YL: Did you buy a house right away or did you rent first.
Christel : We rented in Chicxulub for 2 years, just to make sure this was where we really wanted to spend our retirement.

YL: Do you think you made the right choice?
Christel : We certainly did! We love it here, and although we return to Canada for July and August, we usually can’t wait to come home.

YL: Do you have local friends or do you only associate with expats?
Christel : We have many local friends, and knowing and talking to them helps us with our Spanish. They are such friendly people and will do anything for you if they can. We also have many expat friends, and enjoy their company as well.

YL: Are you doing now what you thought you would do here?
Christel : Sort of. I never thought I would be the founder of a spay/neuter clinic, or help families that have visual problems or be working to convince big stores and shops that guide dogs can enter into them.

YL: Do you have a business here or do you work?
Christel : Both Marc and I are retired.

YL: What is the most interesting thing here for you?
Christel : Being involved with helping my community. When we drop presents off at the home of the family we sponsor, the hugs and kisses we get for just a little new jacket and a coloring book with crayons just melts my heart. You would have thought I had given them gold. I love animals, especially dogs, and being able to help the village sterilize and neuter so many animals was a rush for me. Never in my wildest dreams did I think we could have 126 animals sterilized! I couldn’t believe the amount of people that were willing to help us accomplish our goal... it was remarkable.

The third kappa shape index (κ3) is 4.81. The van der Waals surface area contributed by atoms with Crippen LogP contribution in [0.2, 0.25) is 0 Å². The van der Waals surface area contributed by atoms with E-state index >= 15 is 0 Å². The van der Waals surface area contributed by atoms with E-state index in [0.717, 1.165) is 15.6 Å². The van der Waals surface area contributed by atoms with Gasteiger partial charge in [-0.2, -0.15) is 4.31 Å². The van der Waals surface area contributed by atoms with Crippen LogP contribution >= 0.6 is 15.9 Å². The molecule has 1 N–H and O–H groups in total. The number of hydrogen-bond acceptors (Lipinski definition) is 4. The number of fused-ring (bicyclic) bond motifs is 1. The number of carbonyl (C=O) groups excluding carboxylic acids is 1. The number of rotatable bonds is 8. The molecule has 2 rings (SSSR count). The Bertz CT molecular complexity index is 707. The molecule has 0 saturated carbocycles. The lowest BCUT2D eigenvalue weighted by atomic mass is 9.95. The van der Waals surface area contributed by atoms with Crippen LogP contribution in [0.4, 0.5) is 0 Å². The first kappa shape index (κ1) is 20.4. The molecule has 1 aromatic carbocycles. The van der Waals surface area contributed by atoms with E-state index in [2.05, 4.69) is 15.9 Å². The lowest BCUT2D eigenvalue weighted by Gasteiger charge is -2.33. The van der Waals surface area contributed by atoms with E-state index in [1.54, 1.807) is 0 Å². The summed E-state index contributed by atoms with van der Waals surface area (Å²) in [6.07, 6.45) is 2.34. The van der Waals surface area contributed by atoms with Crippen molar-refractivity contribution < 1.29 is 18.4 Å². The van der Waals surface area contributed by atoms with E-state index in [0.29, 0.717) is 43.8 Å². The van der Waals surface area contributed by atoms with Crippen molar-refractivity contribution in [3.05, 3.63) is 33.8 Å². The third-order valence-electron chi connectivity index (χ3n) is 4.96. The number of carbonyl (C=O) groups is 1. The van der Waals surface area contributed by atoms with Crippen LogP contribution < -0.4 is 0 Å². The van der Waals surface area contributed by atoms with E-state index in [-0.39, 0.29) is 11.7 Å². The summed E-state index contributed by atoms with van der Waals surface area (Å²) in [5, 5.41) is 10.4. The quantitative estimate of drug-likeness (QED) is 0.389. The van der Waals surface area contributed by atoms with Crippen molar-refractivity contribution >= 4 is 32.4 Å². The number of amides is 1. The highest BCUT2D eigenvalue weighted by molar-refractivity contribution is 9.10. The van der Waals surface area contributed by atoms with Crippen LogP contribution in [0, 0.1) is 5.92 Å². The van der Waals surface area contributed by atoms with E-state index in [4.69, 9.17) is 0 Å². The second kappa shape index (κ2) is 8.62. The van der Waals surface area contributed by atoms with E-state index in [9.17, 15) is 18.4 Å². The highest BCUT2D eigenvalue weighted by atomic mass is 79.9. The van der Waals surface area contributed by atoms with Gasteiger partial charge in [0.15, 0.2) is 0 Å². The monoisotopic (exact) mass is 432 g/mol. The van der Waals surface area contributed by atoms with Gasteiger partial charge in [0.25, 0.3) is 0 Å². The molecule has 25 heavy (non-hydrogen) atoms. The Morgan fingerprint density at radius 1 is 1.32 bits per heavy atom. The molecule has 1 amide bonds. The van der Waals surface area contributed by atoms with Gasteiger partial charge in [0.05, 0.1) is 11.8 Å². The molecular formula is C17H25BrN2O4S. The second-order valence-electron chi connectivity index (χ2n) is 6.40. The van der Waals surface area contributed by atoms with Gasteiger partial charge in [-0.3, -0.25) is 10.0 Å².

YL: Are your work habits different here?
Christel : What work habits? I get up in the morning, thank God that I did, and then pretty much have fun. That is why we live here: to enjoy NOT having stress or keeping to a schedule. Marc and I did that for over 20 years as resort owners and operators. If we now decide to do work on our computers, then we do. But for the most part we just enjoy each other and life.

YL: What do you love about living here?
Christel : I love the people. It reminds me of how simple life used to be everywhere. Family here is still important, and families enjoy each other’s company instead of sitting in front of a computer all day, every day.

YL: The last time you when out to dinner, where did you go and why?
Christel : The last time we went to dinner was in Cancun, at Señor Frog’s. Our grandchildren came from Canada and visited us for 10 days. We returned to Cancun a few days before they had to fly back so that they could shop and see the other side of Mexico. We think that other side is the side that is just like any other big city in the world but they loved it.

YL: Where do you take people that come to visit you?
Christel : We go to many places. You cannot come to Mexico and not see the ruins! So we take our guests to many of them. One of the most beautiful places to see are the many cenotes here in Yucatan. I have visited many and enjoy them very much, especially those that are close to the haciendas. These trips are not done with Sarah, my seeing eye dog. She gets to have the day off, although I am sure she would rather come with me but its just not a good idea. We also like to visit many of the small towns in the Yucatan. It seems that every town has their own specialty, like pottery, embroidered clothing, shoes, hammocks, and so much more. When Sarah does come along, most of the smaller stores do not have a problem letting us into the store. Usually she is a celebrity there. Mexican people love dogs, when they aren't afraid of them, and so my biggest obstacle is having them not touch her while she is working.